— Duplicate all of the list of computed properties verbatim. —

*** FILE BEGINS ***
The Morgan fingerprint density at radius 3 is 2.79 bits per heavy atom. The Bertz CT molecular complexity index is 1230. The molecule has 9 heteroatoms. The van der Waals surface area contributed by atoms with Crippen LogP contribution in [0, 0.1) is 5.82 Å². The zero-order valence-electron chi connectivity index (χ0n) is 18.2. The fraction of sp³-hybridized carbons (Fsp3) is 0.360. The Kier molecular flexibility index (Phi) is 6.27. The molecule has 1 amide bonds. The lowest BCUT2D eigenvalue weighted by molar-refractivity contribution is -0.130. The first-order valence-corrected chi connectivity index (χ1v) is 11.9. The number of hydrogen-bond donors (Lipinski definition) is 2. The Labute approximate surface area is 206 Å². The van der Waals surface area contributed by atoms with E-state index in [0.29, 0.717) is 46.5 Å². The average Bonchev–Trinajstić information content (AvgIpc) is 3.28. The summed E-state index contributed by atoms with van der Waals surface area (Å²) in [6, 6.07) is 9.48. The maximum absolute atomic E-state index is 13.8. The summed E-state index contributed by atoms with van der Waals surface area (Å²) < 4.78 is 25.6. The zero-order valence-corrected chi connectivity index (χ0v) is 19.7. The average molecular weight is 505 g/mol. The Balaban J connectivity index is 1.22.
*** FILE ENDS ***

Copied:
The Morgan fingerprint density at radius 3 is 2.79 bits per heavy atom. The Bertz CT molecular complexity index is 1230. The molecule has 9 heteroatoms. The van der Waals surface area contributed by atoms with Crippen LogP contribution in [0, 0.1) is 5.82 Å². The zero-order valence-electron chi connectivity index (χ0n) is 18.2. The fraction of sp³-hybridized carbons (Fsp3) is 0.360. The Kier molecular flexibility index (Phi) is 6.27. The molecule has 1 amide bonds. The lowest BCUT2D eigenvalue weighted by molar-refractivity contribution is -0.130. The first-order valence-corrected chi connectivity index (χ1v) is 11.9. The number of hydrogen-bond donors (Lipinski definition) is 2. The Labute approximate surface area is 206 Å². The van der Waals surface area contributed by atoms with E-state index in [0.29, 0.717) is 46.5 Å². The average Bonchev–Trinajstić information content (AvgIpc) is 3.28. The summed E-state index contributed by atoms with van der Waals surface area (Å²) in [6, 6.07) is 9.48. The maximum absolute atomic E-state index is 13.8. The summed E-state index contributed by atoms with van der Waals surface area (Å²) < 4.78 is 25.6. The zero-order valence-corrected chi connectivity index (χ0v) is 19.7. The average molecular weight is 505 g/mol. The Balaban J connectivity index is 1.22.